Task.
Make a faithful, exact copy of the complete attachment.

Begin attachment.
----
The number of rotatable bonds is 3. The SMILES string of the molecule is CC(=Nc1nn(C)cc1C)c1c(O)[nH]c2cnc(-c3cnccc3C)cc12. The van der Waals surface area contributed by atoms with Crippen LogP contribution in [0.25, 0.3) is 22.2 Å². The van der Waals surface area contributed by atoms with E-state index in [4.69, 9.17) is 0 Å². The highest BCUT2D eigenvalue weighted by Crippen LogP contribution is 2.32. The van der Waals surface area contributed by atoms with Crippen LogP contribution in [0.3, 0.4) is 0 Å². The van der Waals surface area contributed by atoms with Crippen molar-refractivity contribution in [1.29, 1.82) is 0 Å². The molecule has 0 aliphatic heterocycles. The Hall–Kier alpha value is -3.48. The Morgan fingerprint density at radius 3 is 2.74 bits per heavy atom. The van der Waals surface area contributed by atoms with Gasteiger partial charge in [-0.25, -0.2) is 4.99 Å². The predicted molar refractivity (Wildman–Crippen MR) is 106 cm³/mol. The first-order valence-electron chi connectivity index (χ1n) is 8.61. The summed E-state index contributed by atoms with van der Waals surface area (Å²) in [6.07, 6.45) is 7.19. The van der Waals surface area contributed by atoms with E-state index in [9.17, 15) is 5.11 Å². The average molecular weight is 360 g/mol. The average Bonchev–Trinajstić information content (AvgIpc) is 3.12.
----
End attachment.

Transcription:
The number of rotatable bonds is 3. The SMILES string of the molecule is CC(=Nc1nn(C)cc1C)c1c(O)[nH]c2cnc(-c3cnccc3C)cc12. The van der Waals surface area contributed by atoms with Crippen LogP contribution in [0.25, 0.3) is 22.2 Å². The van der Waals surface area contributed by atoms with E-state index in [4.69, 9.17) is 0 Å². The highest BCUT2D eigenvalue weighted by Crippen LogP contribution is 2.32. The van der Waals surface area contributed by atoms with Crippen LogP contribution in [0.3, 0.4) is 0 Å². The van der Waals surface area contributed by atoms with Crippen molar-refractivity contribution in [1.29, 1.82) is 0 Å². The molecule has 0 aliphatic heterocycles. The Hall–Kier alpha value is -3.48. The Morgan fingerprint density at radius 3 is 2.74 bits per heavy atom. The van der Waals surface area contributed by atoms with Gasteiger partial charge in [-0.25, -0.2) is 4.99 Å². The predicted molar refractivity (Wildman–Crippen MR) is 106 cm³/mol. The first-order valence-electron chi connectivity index (χ1n) is 8.61. The summed E-state index contributed by atoms with van der Waals surface area (Å²) in [6.07, 6.45) is 7.19. The van der Waals surface area contributed by atoms with E-state index in [9.17, 15) is 5.11 Å². The average molecular weight is 360 g/mol. The average Bonchev–Trinajstić information content (AvgIpc) is 3.12.